The Illinois Department of Public Health (IDPH) linked two cases of Legionnaires’ disease to Northwestern Memorial Hospital in Chicago, according to news reports.

The Centers for Disease Control and Prevention (CDC) notified IDPH last Thursday that an out-of-state patient treated at the hospital in November had contracted the disease. Another patient was treated at the hospital in May with Legionnaires’, according to the IDPH.

When two or more cases of Legionnaires’ disease occur at a single site in a period of six months or more, they are categorized as “linked.” If the two cases had occurred within a six-month period, it would have been considered a Legionnaires’ disease “outbreak” or “cluster.”

The IDPH said it is working with the hospital, the Chicago Department of Public Health and the CDC to ensure that the following protocols occur:

  • providing guidance on what patients to test and when;
  • reviewing all pneumonia cases that occurred on the floors where the two patients stayed;
  • discuss flushing protocols on the floors where the two patients stayed;
  • discuss expanding use of filters for shower heads and sink on the floors where the two patients stayed;
  • reviewing environmental water testing logs and water sampling approaches.

Northwestern is Illinois’ top hospital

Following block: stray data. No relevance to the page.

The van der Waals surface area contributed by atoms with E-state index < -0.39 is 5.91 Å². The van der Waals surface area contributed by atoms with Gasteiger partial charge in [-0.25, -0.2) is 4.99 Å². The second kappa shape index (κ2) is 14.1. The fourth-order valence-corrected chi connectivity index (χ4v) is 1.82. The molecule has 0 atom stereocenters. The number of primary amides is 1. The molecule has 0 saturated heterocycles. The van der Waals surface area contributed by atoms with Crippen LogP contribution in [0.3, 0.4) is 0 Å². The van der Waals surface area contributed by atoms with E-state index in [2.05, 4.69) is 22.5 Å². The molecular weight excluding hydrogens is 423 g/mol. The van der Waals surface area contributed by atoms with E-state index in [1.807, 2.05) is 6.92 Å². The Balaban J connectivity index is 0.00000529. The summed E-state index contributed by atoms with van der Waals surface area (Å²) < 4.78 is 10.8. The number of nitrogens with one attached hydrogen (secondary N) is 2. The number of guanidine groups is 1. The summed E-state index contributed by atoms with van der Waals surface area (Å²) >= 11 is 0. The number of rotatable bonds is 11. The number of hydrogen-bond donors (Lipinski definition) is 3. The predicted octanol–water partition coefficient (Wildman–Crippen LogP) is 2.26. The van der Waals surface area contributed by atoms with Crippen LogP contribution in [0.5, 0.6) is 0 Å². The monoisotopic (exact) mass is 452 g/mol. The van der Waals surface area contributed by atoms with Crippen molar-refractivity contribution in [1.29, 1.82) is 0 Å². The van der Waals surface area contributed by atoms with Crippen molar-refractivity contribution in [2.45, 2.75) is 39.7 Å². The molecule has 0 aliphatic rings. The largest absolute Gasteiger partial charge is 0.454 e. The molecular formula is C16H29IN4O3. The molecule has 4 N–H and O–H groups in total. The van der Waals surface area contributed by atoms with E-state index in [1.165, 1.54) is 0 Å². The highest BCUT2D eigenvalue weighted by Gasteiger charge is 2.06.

Northwestern Memorial Hospital is ranked No. 13 on the 2017-18 U.S. News & World Report Best Hospitals Honor Roll, the sixth consecutive year the hospital made the prestigious honor roll. It is ranked No. 1 in both the Chicago metro area and in the state of Illinois for the sixth consecutive year. It scored high in patient safety and demonstrating a commitment to reducing accidents and medical mistakes.

 Legionnaires’ on the rise in health-care facilities

In June, the CDC released information from a new study of the U.S. health-care industry and found that 76 percent of the facilities studied in 2015 reported cases of Legionnaires’ disease.

The findings are especially alarming for residents living at, or patients admitted to the facilities, as 1 in 4 people infected in a health-care facility will die. The death rate is higher than for people who get the infection elsewhere; 1 in 10 are estimated to succumb to the disease overall.

According to the CDC’s analysis, among the Legionnaires’ disease cases associated with health-care facilities:

  • 80 percent were linked to long-term facilities; 18 percent with hospitals, and 2 percent with both
  • cases were reported from 72 unique facilities, with the number of cases ranging from 1 to 6 per facility
  • 88 percent were in people 60 years of age or older.

What is Legionnaires’ disease? 

Legionnaires’ disease – also called Legionellosis and Legionella pneumonia – is a severe type of pneumonia or lung infection. The CDC estimates that 25,000 cases of pneumonia due to Legionella bacteria (Legionella pneumophila) occur each year, but only 5,000 cases are reported because of the disease’s nonspecific signs and symptoms. Ten percent of those infected will die.

How is Legionnaires’ contracted? 

Inhaling microscopic water droplets in the form of mist or vapor is how Legionella bacteria infect people. The bacteria, which grow best in warm water, are found primarily in human-made environments.

Outbreaks have been linked to a range of sources, such as:

  • cooling towers in air conditioning systems
  • water systems
  • large plumbing systems
  • mist machines
  • hot tubs and whirlpools
  • hot water tanks and heaters
  • showers and faucets
  • swimming pools
  • equipment used in physical therapy
  • decorative fountains.